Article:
ENGLISH ABSTRACT: This dissertation is aimed at describing gender difference in publication productivity among South African academic authors, and to develop an understanding of possible reasons for these differences. It is argued that the lack of empirical knowledge of publication productivity of academics in South Africa needs to be addressed, as scientific communication through publication is one of the most central social processes in science. Moreover, one form of scientific publication, the peer-reviewed article, has become the single most important aspect according to which academics in South Africa and abroad are rewarded. The focus on gender differences is motivated by the fact that women have been strengthening their representation in South African HEIs, but not their proportional contribution to our country’s output of accredited research articles. A review of the past four decades of empirical and theoretical work on the gender gap in publication productivity leads the author to identify three sets of factors that may account for its existence: gender-socialised differences between women and men, women’s greater family responsibilities, and gender-related deficits in the academic workplace. However, none of these sets of variables by themselves satisfactorily account for gender differences in publication productivity, and they should not be considered independent from each other. The literature review is followed by a review of methodological considerations that need to be taken into account when studying gender differences in publication productivity. Against this background, the advantages and limitations associated with the first empirical project of the dissertation - a secondary analysis of SA Knowledgebase, an existing bibliometric database - are identified. This analysis is aimed at quantifying gender differences in the publication productivity of South African academic authors; at controlling for relevant variables (race, age, highest qualification, rank, institutional affiliation and scientific domain); and at investigating gender differences in the tendency towards joint authorship. The results show that South African male authors publish almost twice as many articles in accredited journals than women authors do, but that the latter’s contribution to the total scientific publication output of South Africa has increased from 16 percent in 1990 to 24 percent in 2001. Part of the gender gap in publication productivity can be explained by women’s younger age, lower qualification level and lower rank as a gender group, but not by any tendency among women to co-author less than men do. This project was complemented by the analysis of primary data collected from the CVs of and qualitative interviews with sixteen highly productive South African academics. This second project contributes to the development of a more in-depth understanding of the way in which men and women’s publication productivity is differentially affected, in a predominantly male milieu and across the span of their careers, by their family responsibilities, non-research academic roles, and gender-socialisation. The dissertation concludes with an integration of the literature review with the main findings of the two projects, on the basis of which recommendations are made for future research, and proposals are made towards rendering the measurement of publication productivity more sensitive to the gender differences highlighted by the dissertation.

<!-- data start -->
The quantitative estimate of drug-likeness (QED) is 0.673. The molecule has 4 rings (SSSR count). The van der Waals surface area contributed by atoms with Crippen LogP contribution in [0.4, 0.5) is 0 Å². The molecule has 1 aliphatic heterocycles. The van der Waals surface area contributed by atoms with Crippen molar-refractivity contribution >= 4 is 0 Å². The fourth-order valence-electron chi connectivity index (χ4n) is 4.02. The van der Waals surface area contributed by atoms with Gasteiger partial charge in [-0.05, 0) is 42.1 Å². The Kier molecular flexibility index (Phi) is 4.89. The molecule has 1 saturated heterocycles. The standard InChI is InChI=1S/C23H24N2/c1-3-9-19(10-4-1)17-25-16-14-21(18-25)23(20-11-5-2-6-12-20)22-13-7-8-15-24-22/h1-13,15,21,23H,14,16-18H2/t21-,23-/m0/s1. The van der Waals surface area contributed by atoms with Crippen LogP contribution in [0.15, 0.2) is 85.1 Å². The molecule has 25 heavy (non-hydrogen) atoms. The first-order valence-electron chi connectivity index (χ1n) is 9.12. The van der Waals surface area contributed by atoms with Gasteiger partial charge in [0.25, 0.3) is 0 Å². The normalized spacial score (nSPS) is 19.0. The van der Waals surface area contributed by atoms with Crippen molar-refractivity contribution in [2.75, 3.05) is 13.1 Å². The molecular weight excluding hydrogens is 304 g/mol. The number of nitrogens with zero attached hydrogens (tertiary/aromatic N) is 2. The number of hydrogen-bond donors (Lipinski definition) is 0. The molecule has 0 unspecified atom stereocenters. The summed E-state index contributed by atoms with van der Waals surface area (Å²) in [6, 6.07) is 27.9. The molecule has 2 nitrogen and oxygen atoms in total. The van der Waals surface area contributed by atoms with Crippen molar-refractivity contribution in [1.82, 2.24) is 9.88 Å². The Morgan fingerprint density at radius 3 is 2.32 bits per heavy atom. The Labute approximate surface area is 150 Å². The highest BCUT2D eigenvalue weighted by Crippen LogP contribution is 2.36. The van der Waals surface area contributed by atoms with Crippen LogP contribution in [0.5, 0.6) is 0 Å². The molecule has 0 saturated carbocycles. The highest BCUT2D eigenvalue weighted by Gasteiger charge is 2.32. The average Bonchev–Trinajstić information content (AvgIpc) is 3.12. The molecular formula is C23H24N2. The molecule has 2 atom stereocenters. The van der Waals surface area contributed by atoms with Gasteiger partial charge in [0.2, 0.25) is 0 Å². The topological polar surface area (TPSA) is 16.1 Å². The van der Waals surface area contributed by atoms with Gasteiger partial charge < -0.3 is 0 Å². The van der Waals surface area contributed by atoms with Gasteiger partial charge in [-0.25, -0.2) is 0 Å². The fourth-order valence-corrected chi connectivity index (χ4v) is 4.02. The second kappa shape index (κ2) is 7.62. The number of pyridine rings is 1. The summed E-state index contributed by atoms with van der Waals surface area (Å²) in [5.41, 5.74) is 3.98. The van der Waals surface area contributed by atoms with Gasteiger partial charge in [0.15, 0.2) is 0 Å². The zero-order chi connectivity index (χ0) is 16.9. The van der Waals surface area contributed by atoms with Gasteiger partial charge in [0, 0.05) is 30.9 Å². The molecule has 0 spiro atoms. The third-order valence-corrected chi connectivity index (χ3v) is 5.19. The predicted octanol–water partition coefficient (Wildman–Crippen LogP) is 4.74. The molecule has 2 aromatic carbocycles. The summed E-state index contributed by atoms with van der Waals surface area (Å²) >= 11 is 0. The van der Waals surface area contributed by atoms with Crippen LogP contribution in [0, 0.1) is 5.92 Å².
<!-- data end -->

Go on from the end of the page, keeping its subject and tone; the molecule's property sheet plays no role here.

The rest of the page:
AFRIKAANSE OPSOMMING: Hierdie proefskrif het ten doel om genderverskille in publikasieproduktiwiteit van Suid-Afrikaanse akademiese outeurs te beskryf, en om ʼn begrip te ontwikkel van moontlike redes vir dié verskille. Daar word aangevoer dat ʼn gebrek aan empiriese kennis oor die publikasieproduktiwiteit van akademici in Suid-Afrika aangespreek behoort te word, aangesien wetenskaplike kommunikasie deur middel van publikasie een van die mees sentrale proses in die wetenskap is. Daarbenewens het een vorm van wetenskaplike publikasie, die eweknie-beoordeelde artikel, die enkele belangrikste aspek geword waarvolgens akademici in Suid-Afrika en oorsee beloon word. Die fokus op genderverskille word gemotiveer deur die feit dat vroue hul verteenwoordiging in Suid-Afrikaanse hoër-onderwysinstellings versterk het, maar nie hul proporsionele bydrae tot ons land se uitset van geakkrediteerde navorsings-artikels nie. ʼn Oorsig van die afgelope vier dekades se empiriese en teoretiese werk oor die gender-gaping in publikasieproduktiwiteit lei tot die identifisering van drie stelle faktore wat die bestaan daarvan sou kon verklaar: gender-gesosialiseerde verskille tussen vroue en mans, vroue se swaarder gesinsverantwoordelikheidslas, en gender-verbandhoudende tekortkominge in die akademiese werkplek. Opsigself verklaar geen enkele van hierdie stelle veranderlikes egter gender-verskille in publikasieproduktiwiteit op ʼn bevredigende wyse nie, en hulle behoort nie onafhanklik van mekaar beskou te word nie. Die literatuur-oorsig word gevolg deur ’n oorsig van metodologiese oorwegings wat in ag geneem behoort te word ter bestudering van gender-verskille in publikasieproduktiwiteit. Teen hierdie agtergrond word die voordele en beperkinge verbonde aan die eerste empiriese projek van die proefskrif – ʼn sekondêre ontleding van SA Knowledgebase, ’n bestaande bibliometriese databasis - geïdentifiseer. Hierdie ontleding van is daarop gemik om gender-verskille in die publikasieproduktiwiteit van Suid-Afrikaanse akademiese outeurs te kwantifiseer; om vir relevante veranderlikes te kontroleer (ras, ouderdom, hoogste kwalifikasie, rang, institusionele affiliasie en wetenskaplike domein); en om gender-verskille in mede-outeurskap te ondersoek. Die resultate toon dat Suid-Afrikaanse man-outeurs bykans twee maal soveel artikels in geakkrediteerde vaktydskrifte as vroue-outeurs publiseer, maar dat laasgenoemde se bydrae tot die totale wetenskaplike publikasie-uitset van Suid-Afrika vanaf 16 persent in 1990 tot 24 persent in 2001 toegeneem het. Deel van die gender-gaping in publikasieproduktiwiteit kan verklaar word aan die hand van vroue se jonger ouderdom, laer kwalifikasievlak, en laer rang as ʼn gender-groep, maar nie aan die hand van enige neiging by vroue om minder as mans met andere te publiseer nie. Hierdie projek is aangevul deur die ontleding van primêre data wat ingesamel is vanuit die CV’s van, en kwalitatiewe onderhoude met sestien hoogs-produktiewe Suid-Afrikaanse akademici. Hierdie tweede projek dra by tot die ontwikkeling van ’n meer in-diepte begrip van die wyse waarop mans en vroue se gesinsverantwoordelikhede, hul nie-navorsingsverbandhoudende akademiese rolle, en hul gendersosialisering in ’n oorwegend manlike milieu en oor die bestek van hul loopbane heen differensieel op hul publikasieproduktiwiteit inwerk. Die proefskrif sluit af met ’n integrasie van die literatuur-oorsig met die hoofbevindinge van die twee projekte, op grond waarvan aanbevelings vir toekomstige navorsing gemaak word, en voorstelle aan die hand gedoen word vir die meting van publikasieproduktiwiteit wat sensitief sou wees vir die genderverskille wat in hierdie proefskrif uitgelig is.

Please refer to this item in SUNScholar by using the following persistent URL: http://hdl.handle.net/10019.1/17330